Thursday, February 14, 2008

“My son has an office on the right hand of Jesus”

The sixth season of Curb Your Enthusiasm finished here last week, and I had been mulling over a review/recap of it when Edward Copeland beat me to the punch with a DVD review of the season. I agree with Edward that the fifth season was mostly uneven, though our opinions differ as to that season’s finale, which I thought was terrible. Thank god it didn’t end up being the series finale like Larry David originally planned.

Among my real life friends (all three of them), I am universally alone in my unabashed enthusiasm for Curb Your Enthusiasm. The show had slipped under my radar in the UK, where Seinfeld has never been a hit (and had been condemned to the graveyard slot during its initial run), which, subsequently, meant that Curb’s launch never had the kind of in-built momentum as it had in the US. Incidentally, a pet peeve of mine is the way many Brits dismiss American comedy, especially sitcoms, as nothing more than workmanlike series of sappy family humour or frat boy-friendly histrionics (not that there’s anything wrong with that). But that’s an unfair simplification of a genre, which is most natural to American television, and in which it clearly thrives. In fact, it is British sitcoms that are generally dreadful, and The Office and The League of Gentlemen and Phoenix Nights, all of them sublime, are all but oases in the barren Sahara that is British television comedy.

Anyway, back on topic: Larry David is one of the great storytellers currently working in television. I’ve been watching the fourth season of Seinfeld these past few days – the break-out season, and the first one with an overwhelming arc ("The Jerry Show"). Although Seinfeld would use arcs in its later seasons, to varying degrees of success, The Jerry Show arc is the one that is closest to the way Larry David has fashioned all seasons of Curb Your Enthusiasm after its debut season. In fact, the clockwork precision of the second, third, fourth - and now the sixth - seasons, the way the episodes, and the overall arcs, inexorably lead to an ineluctable outcome, and yet still manage to be supremely surprising once they get there, is a testament to David’s perfect grasp of screwball and farce. The show’s cinema (or television) verité style and its indebtedness to such disparate influences as Moliere, Alan Ayckbourn, Phil Silvers, Mel Brooks, Joe Keenan etc only serve to highlight David’s tremendous achievement. The style complements the substance – the apparent haphazardness of the single-camera approach and the mainly improvised dialogue the yin to the yang of the plot’s labyrinthine machinations.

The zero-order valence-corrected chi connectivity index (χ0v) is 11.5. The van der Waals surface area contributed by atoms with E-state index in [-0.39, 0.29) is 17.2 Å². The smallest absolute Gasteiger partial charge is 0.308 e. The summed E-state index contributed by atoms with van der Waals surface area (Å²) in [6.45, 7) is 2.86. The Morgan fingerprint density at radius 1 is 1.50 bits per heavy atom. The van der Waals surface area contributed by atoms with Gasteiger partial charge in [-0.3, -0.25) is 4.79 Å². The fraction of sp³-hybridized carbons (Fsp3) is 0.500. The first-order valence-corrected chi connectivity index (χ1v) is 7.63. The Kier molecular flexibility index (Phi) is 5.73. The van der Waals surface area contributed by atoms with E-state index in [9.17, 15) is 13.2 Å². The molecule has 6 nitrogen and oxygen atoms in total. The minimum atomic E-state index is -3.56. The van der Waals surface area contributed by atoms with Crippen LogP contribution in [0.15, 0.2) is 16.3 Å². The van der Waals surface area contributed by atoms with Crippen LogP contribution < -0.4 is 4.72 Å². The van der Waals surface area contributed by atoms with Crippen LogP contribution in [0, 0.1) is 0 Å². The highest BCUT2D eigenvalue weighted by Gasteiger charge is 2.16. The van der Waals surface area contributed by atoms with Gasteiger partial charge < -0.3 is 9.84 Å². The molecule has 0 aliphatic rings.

The main arc of the show’s sixth season finds The Davids’ “adopting” an African-American family who’ve been left homeless in the wake of a Katrina-like Hurricane. Fortuitously enough, they happen to be called The Blacks. It’s these too-on-the-nose set-ups that I love about David’s comedy. You know that something most awkward is going to happen with a combination like that – but you just don’t know exactly what. Leon Black, the up-to-no-good, plebian, loud-mouth nephew could usually be interpreted as an attempt to extend a show’s appeal to different demographics – but not in this one. Stereotypes are introduced in an off-handed way, and then subsequently demolished with the same ease. The second arc involves Sheryl dumping Larry when the latter prefers to deal with the TiVo guy instead of talking to his wife, who’s called him from her plane that’s seemingly about to crash. (There is so much I can relate to in that particular plotline – I’ve had an ex who used to call me only three-minutes before The Sopranos would start, and then complain that I wasn’t paying her any attention. Don’t make me choose between you and Tony, hon. Yes, I am a moron.) All the actors do sterling work – the veterans have grown into their roles, and you can see affectations, and lines coming to them naturally. Watch as Larry David tries to stay “in-character” after Jeff Garlin’s adlib at the Laundromat: “At home, I keep photos of all my dry cleaners on the wall.” The additions to the cast, JB Smoove (best. name. ever.), Vivica Fox, Ellie English are equally great.

And then there’s the finale – which comes completely out of left field, and is in such contrast to the general cynicism of the show that it’s not just an artistic non sequitur, but almost Lynchesque in its weirdness. Truly, truly a work of genius.

Postscript: The show had an 11.00PM slot here, which is now occupied by Californication. I suppose the thinking was that, sometimes, just before you go to bed, you want to see a bald man make a tit of himself. And other times, you just want to see tits. Fair enough.